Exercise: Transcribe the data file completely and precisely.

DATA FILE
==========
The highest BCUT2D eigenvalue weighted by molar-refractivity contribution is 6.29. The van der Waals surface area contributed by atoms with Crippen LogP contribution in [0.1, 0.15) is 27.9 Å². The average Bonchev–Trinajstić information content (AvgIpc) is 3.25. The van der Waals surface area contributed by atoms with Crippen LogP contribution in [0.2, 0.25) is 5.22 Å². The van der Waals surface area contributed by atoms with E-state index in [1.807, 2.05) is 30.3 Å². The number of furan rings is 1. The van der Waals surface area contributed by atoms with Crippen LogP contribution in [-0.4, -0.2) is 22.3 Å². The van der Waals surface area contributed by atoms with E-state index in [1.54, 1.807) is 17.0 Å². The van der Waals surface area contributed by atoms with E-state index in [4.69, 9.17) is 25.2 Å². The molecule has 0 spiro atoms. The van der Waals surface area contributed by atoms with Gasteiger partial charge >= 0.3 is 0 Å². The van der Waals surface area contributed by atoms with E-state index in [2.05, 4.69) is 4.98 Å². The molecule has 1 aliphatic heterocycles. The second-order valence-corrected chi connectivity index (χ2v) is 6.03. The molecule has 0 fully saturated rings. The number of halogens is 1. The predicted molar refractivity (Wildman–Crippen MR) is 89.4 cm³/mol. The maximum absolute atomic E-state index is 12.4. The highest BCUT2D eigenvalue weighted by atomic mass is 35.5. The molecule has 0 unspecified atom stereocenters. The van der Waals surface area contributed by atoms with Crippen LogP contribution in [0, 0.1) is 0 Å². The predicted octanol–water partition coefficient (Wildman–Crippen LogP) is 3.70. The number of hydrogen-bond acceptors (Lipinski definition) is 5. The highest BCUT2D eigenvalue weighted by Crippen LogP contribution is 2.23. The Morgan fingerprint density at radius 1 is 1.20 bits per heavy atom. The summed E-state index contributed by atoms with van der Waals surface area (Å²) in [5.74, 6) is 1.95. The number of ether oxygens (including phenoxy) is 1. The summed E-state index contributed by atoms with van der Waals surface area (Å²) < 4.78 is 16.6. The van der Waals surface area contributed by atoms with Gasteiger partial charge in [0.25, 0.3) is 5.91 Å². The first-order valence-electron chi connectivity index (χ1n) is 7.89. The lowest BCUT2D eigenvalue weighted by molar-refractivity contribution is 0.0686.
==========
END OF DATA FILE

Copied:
The highest BCUT2D eigenvalue weighted by molar-refractivity contribution is 6.29. The van der Waals surface area contributed by atoms with Crippen LogP contribution in [0.1, 0.15) is 27.9 Å². The average Bonchev–Trinajstić information content (AvgIpc) is 3.25. The van der Waals surface area contributed by atoms with Crippen LogP contribution in [0.2, 0.25) is 5.22 Å². The van der Waals surface area contributed by atoms with E-state index in [1.807, 2.05) is 30.3 Å². The number of furan rings is 1. The van der Waals surface area contributed by atoms with Crippen LogP contribution in [-0.4, -0.2) is 22.3 Å². The van der Waals surface area contributed by atoms with E-state index in [1.54, 1.807) is 17.0 Å². The van der Waals surface area contributed by atoms with E-state index in [4.69, 9.17) is 25.2 Å². The molecule has 0 spiro atoms. The van der Waals surface area contributed by atoms with Gasteiger partial charge >= 0.3 is 0 Å². The van der Waals surface area contributed by atoms with E-state index in [2.05, 4.69) is 4.98 Å². The molecule has 1 aliphatic heterocycles. The second-order valence-corrected chi connectivity index (χ2v) is 6.03. The molecule has 0 fully saturated rings. The number of halogens is 1. The predicted molar refractivity (Wildman–Crippen MR) is 89.4 cm³/mol. The maximum absolute atomic E-state index is 12.4. The highest BCUT2D eigenvalue weighted by atomic mass is 35.5. The molecule has 0 unspecified atom stereocenters. The van der Waals surface area contributed by atoms with Crippen LogP contribution in [0, 0.1) is 0 Å². The predicted octanol–water partition coefficient (Wildman–Crippen LogP) is 3.70. The number of hydrogen-bond acceptors (Lipinski definition) is 5. The highest BCUT2D eigenvalue weighted by Crippen LogP contribution is 2.23. The Morgan fingerprint density at radius 1 is 1.20 bits per heavy atom. The summed E-state index contributed by atoms with van der Waals surface area (Å²) in [5.74, 6) is 1.95. The number of ether oxygens (including phenoxy) is 1. The summed E-state index contributed by atoms with van der Waals surface area (Å²) < 4.78 is 16.6. The van der Waals surface area contributed by atoms with Gasteiger partial charge in [0.25, 0.3) is 5.91 Å². The first-order valence-electron chi connectivity index (χ1n) is 7.89. The lowest BCUT2D eigenvalue weighted by molar-refractivity contribution is 0.0686.